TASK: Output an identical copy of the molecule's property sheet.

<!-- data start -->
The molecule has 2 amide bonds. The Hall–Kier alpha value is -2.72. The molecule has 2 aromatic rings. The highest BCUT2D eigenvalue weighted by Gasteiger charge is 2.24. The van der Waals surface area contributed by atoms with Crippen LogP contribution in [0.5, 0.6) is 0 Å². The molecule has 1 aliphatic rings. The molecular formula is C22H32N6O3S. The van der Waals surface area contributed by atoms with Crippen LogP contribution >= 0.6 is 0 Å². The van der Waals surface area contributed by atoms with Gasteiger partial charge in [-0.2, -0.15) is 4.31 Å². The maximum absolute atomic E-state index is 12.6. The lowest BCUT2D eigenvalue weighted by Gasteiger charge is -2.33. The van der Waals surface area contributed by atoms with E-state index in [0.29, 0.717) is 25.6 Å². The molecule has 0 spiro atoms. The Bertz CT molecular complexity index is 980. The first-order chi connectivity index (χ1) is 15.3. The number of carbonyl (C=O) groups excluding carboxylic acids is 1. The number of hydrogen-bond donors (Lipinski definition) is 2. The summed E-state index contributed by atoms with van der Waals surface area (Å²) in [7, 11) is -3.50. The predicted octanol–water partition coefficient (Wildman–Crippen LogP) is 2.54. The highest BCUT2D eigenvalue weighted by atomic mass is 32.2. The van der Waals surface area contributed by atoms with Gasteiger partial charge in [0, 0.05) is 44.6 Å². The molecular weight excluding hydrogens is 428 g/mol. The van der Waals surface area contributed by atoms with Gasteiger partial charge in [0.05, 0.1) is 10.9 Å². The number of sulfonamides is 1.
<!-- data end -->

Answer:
The molecule has 2 amide bonds. The Hall–Kier alpha value is -2.72. The molecule has 2 aromatic rings. The highest BCUT2D eigenvalue weighted by Gasteiger charge is 2.24. The van der Waals surface area contributed by atoms with Crippen LogP contribution in [0.5, 0.6) is 0 Å². The molecule has 1 aliphatic rings. The molecular formula is C22H32N6O3S. The van der Waals surface area contributed by atoms with Crippen LogP contribution >= 0.6 is 0 Å². The van der Waals surface area contributed by atoms with Gasteiger partial charge in [-0.2, -0.15) is 4.31 Å². The maximum absolute atomic E-state index is 12.6. The lowest BCUT2D eigenvalue weighted by Gasteiger charge is -2.33. The van der Waals surface area contributed by atoms with E-state index in [0.29, 0.717) is 25.6 Å². The molecule has 0 spiro atoms. The Bertz CT molecular complexity index is 980. The first-order chi connectivity index (χ1) is 15.3. The number of carbonyl (C=O) groups excluding carboxylic acids is 1. The number of hydrogen-bond donors (Lipinski definition) is 2. The summed E-state index contributed by atoms with van der Waals surface area (Å²) in [7, 11) is -3.50. The predicted octanol–water partition coefficient (Wildman–Crippen LogP) is 2.54. The highest BCUT2D eigenvalue weighted by atomic mass is 32.2. The van der Waals surface area contributed by atoms with Gasteiger partial charge in [0, 0.05) is 44.6 Å². The molecular weight excluding hydrogens is 428 g/mol. The van der Waals surface area contributed by atoms with Gasteiger partial charge in [0.05, 0.1) is 10.9 Å². The number of sulfonamides is 1.